Jun 302015
 

The renovation of our conservation lab has provided us with an opportunity to transform our working environment into a flexible workspace that can be adjusted to the various projects entering the lab.  This post will discuss why the conservation lab is being renovated and provide an update on the current state of the project.  A future post will include before and after photos, feature some of our ideas on how to maximize space, and discuss a few of the customized features we’ve incorporated.

Much has changed since the Preservation Department was established in 1984 with 3 full-time employees. We have significantly expanded the scope of our preservation and conservation activities, and as a result the department has grown to 14 staff members, most of whom work either full or part-time in the conservation lab. The work currently being done in the lab is a mix of single item treatment, general collections care, conservation research, exhibits preparation, large rehousing projects, and treatment of oversize items.  With only 6 built-in workbenches and 1 large communal table, staff had to share workspace on a regular basis, with little possibility of reconfiguring the space for special projects. Due to high demand and the lack of communal space, the large table needed to be reserved.  This led to multiple large scale projects that needed to be carefully coordinated and sometimes resulted in project delays.  The lab no longer functioned for the work we were doing.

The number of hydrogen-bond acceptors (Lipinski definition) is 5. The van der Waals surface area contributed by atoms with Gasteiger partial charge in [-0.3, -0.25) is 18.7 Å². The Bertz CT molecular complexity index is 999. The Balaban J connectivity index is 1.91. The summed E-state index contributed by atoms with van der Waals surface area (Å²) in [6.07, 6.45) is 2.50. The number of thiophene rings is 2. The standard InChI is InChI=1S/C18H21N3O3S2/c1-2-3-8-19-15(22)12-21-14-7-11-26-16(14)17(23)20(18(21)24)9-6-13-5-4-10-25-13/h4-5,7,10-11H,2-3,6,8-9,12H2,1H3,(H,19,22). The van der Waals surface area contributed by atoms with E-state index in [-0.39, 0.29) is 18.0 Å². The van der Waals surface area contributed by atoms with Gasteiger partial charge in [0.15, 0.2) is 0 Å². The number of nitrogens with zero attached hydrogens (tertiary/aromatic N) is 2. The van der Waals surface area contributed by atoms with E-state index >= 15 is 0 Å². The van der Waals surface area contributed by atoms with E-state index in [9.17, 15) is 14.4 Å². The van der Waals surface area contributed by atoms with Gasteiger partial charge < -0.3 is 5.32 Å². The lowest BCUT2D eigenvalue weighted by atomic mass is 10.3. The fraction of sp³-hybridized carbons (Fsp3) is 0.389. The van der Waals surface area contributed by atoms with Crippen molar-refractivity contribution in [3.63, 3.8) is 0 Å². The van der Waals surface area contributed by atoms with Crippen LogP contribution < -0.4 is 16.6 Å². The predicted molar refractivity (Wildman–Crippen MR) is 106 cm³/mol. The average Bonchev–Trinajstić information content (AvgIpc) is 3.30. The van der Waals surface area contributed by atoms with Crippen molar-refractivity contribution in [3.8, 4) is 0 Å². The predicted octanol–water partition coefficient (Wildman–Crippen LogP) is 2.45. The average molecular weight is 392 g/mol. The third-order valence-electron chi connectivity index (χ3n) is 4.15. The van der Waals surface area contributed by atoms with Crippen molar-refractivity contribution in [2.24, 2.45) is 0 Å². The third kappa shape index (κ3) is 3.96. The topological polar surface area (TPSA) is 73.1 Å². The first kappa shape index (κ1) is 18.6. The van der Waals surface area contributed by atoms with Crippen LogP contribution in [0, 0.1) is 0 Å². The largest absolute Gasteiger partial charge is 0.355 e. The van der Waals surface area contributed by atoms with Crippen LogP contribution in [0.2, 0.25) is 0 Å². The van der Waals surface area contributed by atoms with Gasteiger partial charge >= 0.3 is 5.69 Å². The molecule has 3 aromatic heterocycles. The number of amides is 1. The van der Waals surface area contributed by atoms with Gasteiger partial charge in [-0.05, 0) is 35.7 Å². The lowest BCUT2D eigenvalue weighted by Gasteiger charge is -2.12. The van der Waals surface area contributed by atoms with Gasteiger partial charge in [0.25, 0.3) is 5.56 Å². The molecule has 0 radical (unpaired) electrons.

Susan Russick and I conducted an assessment of the lab space in the spring of 2012.  In that report, several items were noted that needed to be addressed: modifying the workbenches, creating a permanent space for scientific equipment, increasing storage, and improving the space for chemical and wet treatment.


We began working with an architect and University Facilities on the scope and design of the lab space in late 2013.  Construction began in January 2015.  We were fortunate to gain 260 square feet from an adjoining office; it was a modest but very welcome addition to the lab.  Our biggest challenge was to find a way to maximize the flexibility and storage capacity of the additional space we had been allotted.  To that end, we created an open concept lab.  By removing 2 walls, we opened the space considerably.  The old photo documentation room will become a space for large equipment and the old dirty room will be incorporated into the new wet area.  The redesigned wet area will allow staff to fully utilize the space by having adjacency to the large communal table and to the fume hood.  An additional vent hood over the washing sink will allow us to safely use solvents in that area.


In order to move oversize supplies and objects into the lab, we have increased the width of the door.  It was important to us that the entrance doors included large glass panels.  We wanted to showcase the work being done in the lab and make the space more inviting and less hidden from public view.

To use conservation terminology, we are currently in the ‘during’ phase of renovation.  In the coming weeks, new workbenches will be installed, the additional office space will be finished, and storage areas will be reconfigured.  Our goal is to have the renovation complete in July 2015.

  One Response to “Renovating the Conservation Lab”

  1. Great to see this information about your lab renovation. I am especially pleased to see that you have designed a fume hood for your sink and look forward to hearing more. We are planning similar renovations, so this is very helpful.
    Thanks. Bill

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